Turnover, like heterogeneity in learning rates, produces a distribution problem. Contributions to improving the code (and subsequently individual knowledge) come from the occasional newcomers who deviate from the code in a favorable way. Old-timers, on average, know more, but what they know is redundant with knowledge already reflected in the code. They are less likely to contribute new knowledge on the margin. Novices know less on average, but what they know is less redundant with the code and occasionally better, thus more likely to contribute to improving the code.

Effects of environmental turbulence. Since learning processes involve lags in adjustment to changes, the contribution of learning to knowledge depends on the amount of turbulence in the environment. Suppose that the value of any given dimension of reality shifts (from 1 to —1 or —1 to 1) in a given time period with probability $p_4$.

This captures in an elementary way the idea that understanding the world may be complicated by turbulence in the world. Exogenous environmental change makes adaptation essential, but it also makes learning from experience difficult (Weick 1979). In the model, the level of knowledge achieved in a particular (relatively early) time period decreases with increasing turbulence.

In addition, mutual learning has a dramatic long-run degenerate property under conditions of exogenous turbulence. As the beliefs of individuals and the code converge, the possibilities for improvement in either decline. Once a knowledge equilibrium is achieved, it is sustained indefinitely. The beliefs reflected in the code and those held by all individuals remain identical and unchanging, regardless of changes in reality. Even before equilibrium is achieved, the capabilities for change fall below the rate of change in the environment. As a result, after an initial period of increasing accuracy, the knowledge of the code and individuals is systematically degraded through changes in reality. Ultimately, the accuracy of belief reaches chance (i.e., where a random change in reality is as likely to increase accuracy of beliefs as it is to decrease it). The process becomes a random walk.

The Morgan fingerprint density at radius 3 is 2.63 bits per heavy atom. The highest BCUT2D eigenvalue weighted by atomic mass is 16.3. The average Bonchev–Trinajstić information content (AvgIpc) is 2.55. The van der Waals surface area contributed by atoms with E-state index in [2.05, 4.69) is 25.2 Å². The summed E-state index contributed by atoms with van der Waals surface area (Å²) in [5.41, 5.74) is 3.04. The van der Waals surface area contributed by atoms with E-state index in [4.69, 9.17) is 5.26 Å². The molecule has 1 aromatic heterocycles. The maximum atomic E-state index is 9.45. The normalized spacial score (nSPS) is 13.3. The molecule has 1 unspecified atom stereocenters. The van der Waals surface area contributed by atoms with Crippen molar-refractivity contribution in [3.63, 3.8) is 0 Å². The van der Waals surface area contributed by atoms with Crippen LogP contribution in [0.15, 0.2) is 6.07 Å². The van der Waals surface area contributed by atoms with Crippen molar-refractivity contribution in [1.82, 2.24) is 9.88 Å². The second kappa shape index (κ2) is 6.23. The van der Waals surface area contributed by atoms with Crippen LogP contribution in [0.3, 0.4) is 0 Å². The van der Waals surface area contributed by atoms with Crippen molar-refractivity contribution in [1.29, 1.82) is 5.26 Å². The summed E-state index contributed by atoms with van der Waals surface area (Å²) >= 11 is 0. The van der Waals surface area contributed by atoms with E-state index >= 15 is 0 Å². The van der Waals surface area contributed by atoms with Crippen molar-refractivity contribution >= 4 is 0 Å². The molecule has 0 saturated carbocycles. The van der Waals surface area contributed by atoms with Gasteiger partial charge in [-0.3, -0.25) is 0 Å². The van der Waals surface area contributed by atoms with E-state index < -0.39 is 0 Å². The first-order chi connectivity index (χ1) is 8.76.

The degeneracy is avoided if there is turnover. Figure 5 plots the average level of code knowledge over time under conditions of turbulence ($p_4$ = 0.02). Two cases of learning are plotted, one without turnover ($p_3$ = 0), the other with moderate turnover ($p_3$ = 0.1). Where there is turbulence without turnover, code knowledge first rises to a moderate level, and then declines to 0, from which it subsequently wanders randomly. With turnover, the degeneracy is avoided and a moderate level of code knowledge is sustained in the face of environmental change. The positive effects of moderate turnover depend, of course, on the rules for selecting new recruits. In the present case, recruitment is not affected by the code. Replacing departing individuals with recruits closer to the current organizational code would significantly reduce the efficiency of turnover as a source of exploration.

Figure 5. Effect of Turbulence ($p_4$) on Code Knowledge over Time with and Without Turnover ($p_3$). M = 30; N = 50; $p_1$ = 0.5; $p_2$ = 0.5; $p_4$ = 0.02; 80 Iterations. Effect of Turnover and Socialization Rates

Turnover is useful in the face of turbulence, but it produces a disparity between code knowledge and the average knowledge of individuals in the organization. As a result, the match between turnover rate and level of turbulence that is desirable from the point of view of the organization’s knowledge is not necessarily desirable from the point of view of the knowledge of every individual in it, or individuals on average. In particular, where there is turbulence, there is considerable individual advantage to having tenure in an organization that has turnover. This seems likely to produce pressures by individuals to secure tenure for themselves while restricting it for others.

Knowledge and Ecologies of Competition